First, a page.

FORGET a white Christmas. We could have a green Christmas, if the unseasonally mild and gentle weather persists. Dr Tim Sparks, who studies climate change at the soon-to-close Centre for Ecology and Hydrology at Monks Wood, near Alconbury, says people are
FORGET a white Christmas. We could have a green Christmas, if the unseasonally mild and gentle weather persists.
Dr Tim Sparks, who studies climate change at the soon-to-close Centre for Ecology and Hydrology at Monks Wood, near Alconbury, says people are now able to enjoy the natural world in mid-October in a way the summer rains prevented.
"Sooner or later we shall get a green Christmas, when the trees are still in leaf," he told The Hunts Post yesterday (Tuesday). "In four of the past six or seven years there have still been leaves on the trees in December.
"So a green Christmas is not so much of a joke now. It will take only a delay in one or two frosts and we could have one. It's possible it will happen this year, but predicting long into the autumn is difficult - all you need is a gale."
The combination of frosts and high winds, often accompanied by heavy rain, is usually enough to deliver heavy leaf-fall at this time of year.
"But because the temperatures are remaining up there's still lots of activity and growth," Dr Sparks said. "Lawns are still growing and people are still mowing, and the trees are unseasonally green. We are still getting butterflies and other insects flying."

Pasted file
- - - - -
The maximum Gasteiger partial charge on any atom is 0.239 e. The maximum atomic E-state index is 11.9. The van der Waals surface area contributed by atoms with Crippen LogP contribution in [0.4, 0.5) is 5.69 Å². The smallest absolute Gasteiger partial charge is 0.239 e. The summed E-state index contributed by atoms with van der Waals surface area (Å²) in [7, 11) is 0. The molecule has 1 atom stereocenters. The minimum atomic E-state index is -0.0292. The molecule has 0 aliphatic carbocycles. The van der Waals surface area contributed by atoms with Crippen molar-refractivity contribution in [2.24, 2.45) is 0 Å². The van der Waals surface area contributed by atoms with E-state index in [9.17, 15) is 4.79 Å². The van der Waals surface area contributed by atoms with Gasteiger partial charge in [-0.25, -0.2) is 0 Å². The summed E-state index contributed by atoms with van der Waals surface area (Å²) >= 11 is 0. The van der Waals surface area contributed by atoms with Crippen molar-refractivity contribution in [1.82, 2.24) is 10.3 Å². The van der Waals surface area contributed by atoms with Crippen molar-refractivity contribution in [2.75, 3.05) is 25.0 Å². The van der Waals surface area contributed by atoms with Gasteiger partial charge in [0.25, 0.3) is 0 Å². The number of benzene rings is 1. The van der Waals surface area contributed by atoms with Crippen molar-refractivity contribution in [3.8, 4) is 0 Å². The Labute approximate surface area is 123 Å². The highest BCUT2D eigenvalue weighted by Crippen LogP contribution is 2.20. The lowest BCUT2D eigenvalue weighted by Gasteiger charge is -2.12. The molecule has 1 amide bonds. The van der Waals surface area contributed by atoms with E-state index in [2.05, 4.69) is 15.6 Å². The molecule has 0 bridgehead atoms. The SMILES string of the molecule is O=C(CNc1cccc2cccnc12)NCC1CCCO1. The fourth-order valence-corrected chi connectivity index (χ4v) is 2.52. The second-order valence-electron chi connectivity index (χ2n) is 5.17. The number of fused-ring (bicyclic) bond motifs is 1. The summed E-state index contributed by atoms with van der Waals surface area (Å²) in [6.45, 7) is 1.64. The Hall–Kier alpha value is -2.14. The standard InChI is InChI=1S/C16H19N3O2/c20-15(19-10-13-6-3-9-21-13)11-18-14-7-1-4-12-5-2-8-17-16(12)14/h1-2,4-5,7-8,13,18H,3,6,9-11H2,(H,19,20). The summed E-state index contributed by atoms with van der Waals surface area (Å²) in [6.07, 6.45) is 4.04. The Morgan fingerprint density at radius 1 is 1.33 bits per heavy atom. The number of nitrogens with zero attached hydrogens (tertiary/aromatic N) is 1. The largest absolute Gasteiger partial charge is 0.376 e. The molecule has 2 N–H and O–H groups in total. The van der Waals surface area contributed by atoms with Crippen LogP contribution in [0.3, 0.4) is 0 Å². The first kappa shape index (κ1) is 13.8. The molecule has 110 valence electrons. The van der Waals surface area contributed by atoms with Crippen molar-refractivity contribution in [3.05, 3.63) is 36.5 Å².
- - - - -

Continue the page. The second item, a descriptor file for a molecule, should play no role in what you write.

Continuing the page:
The extended lifespans of the insects have meant delay to the winter migration of swallows and martins, which feed on them in mid-flight, to Africa.
"Because of the wet summer, things have lasted longer, and there are lots of fungi, such as mushrooms.
"I've scraped my windscreen only once this year. We haven't really had a frost yet.
"The oaks here are incredibly green and probably will be for another month or longer - but a sharp frost or a gale could change all that," he added.
"We are hoping it will be a wonderful autumn, and people will get out and enjoy themselves, which they couldn't do in the summer. Things are looking promising."
The Woodland Trust, which says the summer was the seventh wettest on record, is predicting a spectacular autumn.
"Nature has had an interesting year," said a spokesman. "For a starter it's been a wonderful year, giving bumper crops of blackberries, rowan berries and elderberries, with plump crops still hanging from the trees and bushes. This is good news for bird (and sometimes human) populations who'll be able to gorge themselves ready for winter."
Autumn is becoming one of the longest seasons in the calendar, the trust says.
Who will be the first to spot three wise men on lawn mowers on a Christmas card?